|Jan29-13, 06:52 PM||#1|
New ansatz for low-energy QCD
A few years ago, Tamar Friedmann (then at MIT) wrote two papers proposing a new interpretation of the hadron spectrum, and some new phenomenological laws governing hadron size (and see this talk for a synopsis).
According to yesterday's hep-ph update, they're finally going to appear in print, so it might be a good time to discuss them. It would be especially good to have an opinion from people who know something about hadron phenomenology and systematics.
Recall the context: so far, we can't analytically solve QCD (though we can do computationally expensive lattice calculations), so the complicated realities of hadronic physics are understood using rules of thumb, phenomenological parameters, and heuristic justifications.
On the theory side, Friedmann proposes three new rules of thumb, three "laws": there are no radial excitations in low-energy QCD, the radius of a hadron is largest when the hadron is in its ground state, the radius of a hadron decreases when the hadron's orbital excitation increases.
She's also working with a somewhat "stringy" picture of hadrons. The concept of, say, a pion as a quark and antiquark connected by a string of gluon flux should be familiar. Here she builds on the idea that such strings can also terminate with diquarks, quark-quark pairings held together by emergent short-range forces. From this perspective, a baryon may be a quark-diquark string, and some of the heavier mesons may be diquark-antidiquark strings.
Now consider what happens if we take one of these hadrons and keep increasing its orbital excitation. According to her third law, the radius will be decreasing, i.e. the string will be contracting, bringing its ends closer together; eventually they will get close enough to break the string and deconfine.
The resulting sequence of states with increasing spin and mass is an example of a "Regge trajectory". These "trajectories" were observed in the hadron spectrum in the 1960s, and played a big role in pre-QCD thinking (as well as in the genesis of string theory), and it's an outstanding challenge in QCD to derive the existence of the Regge trajectories from the fundamentals. Friedmann's picture implies a new synthesis in which the approach to deconfinement (at least via orbital excitation) is a Regge trajectory. It may be a big clue towards a more profound understanding of QCD, especially (this part is my speculation) in conjunction with the new perspectives on gauge theory arising from the twistor string, that have been heavily promoted by Nima Arkani-Hamed.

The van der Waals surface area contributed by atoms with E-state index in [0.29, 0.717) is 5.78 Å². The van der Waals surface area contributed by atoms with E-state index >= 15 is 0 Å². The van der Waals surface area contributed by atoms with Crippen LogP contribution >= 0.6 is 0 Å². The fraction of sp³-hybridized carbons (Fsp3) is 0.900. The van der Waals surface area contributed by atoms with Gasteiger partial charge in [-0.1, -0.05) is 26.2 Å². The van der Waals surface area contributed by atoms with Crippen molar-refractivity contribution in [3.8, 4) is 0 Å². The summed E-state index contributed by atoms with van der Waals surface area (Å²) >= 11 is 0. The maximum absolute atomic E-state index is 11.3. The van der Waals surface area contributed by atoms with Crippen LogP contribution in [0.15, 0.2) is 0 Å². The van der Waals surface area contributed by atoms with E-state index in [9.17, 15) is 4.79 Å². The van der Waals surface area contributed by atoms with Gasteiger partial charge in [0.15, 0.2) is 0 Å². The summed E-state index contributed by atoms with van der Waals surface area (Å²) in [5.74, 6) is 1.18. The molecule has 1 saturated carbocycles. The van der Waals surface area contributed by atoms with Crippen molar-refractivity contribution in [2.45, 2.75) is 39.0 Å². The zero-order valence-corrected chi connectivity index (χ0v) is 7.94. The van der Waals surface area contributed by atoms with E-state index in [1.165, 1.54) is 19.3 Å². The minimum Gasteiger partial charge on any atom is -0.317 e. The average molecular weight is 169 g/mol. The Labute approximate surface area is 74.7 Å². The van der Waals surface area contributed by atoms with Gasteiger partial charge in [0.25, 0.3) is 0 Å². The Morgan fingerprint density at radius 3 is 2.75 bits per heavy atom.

Empirically, the absence of radial excitations implies the absence of radial quantum numbers, so hadronic systematics have to be revised, and Friedmann has a new plan here too, though about this part I have nothing to say. But I would urge people who know their mesons and baryons to have a look at her phenomenology paper, and comment.
physics news on PhysOrg.com
>> Promising doped zirconia
>> New X-ray method shows how frog embryos could help thwart disease
>> Bringing life into focus
|Jan29-13, 07:48 PM||#2|
I very much doubt this is correct. This does not explain the relative strengths of quarkonium radiative transitions, it does not explain why potential models can fit a broad range of quarkonium masses with just a few parameters, and it does not explain why quarkonia with high radial quantum numbers are bigger - indeed, it predicts the reverse.
It doesn't seem to answer many questions, and of those it does answer, it gets them wrong.
|Similar Threads for: New ansatz for low-energy QCD|
|Solving a Lagrangian using an Ansatz||Classical Physics||1|
|Hartree ansatz method||Quantum Physics||1|
|Application of Bethe Ansatz||Quantum Physics||0|
|What is an "ansatz?"||General Physics||1|
|What is ansatz?||Quantum Physics||1|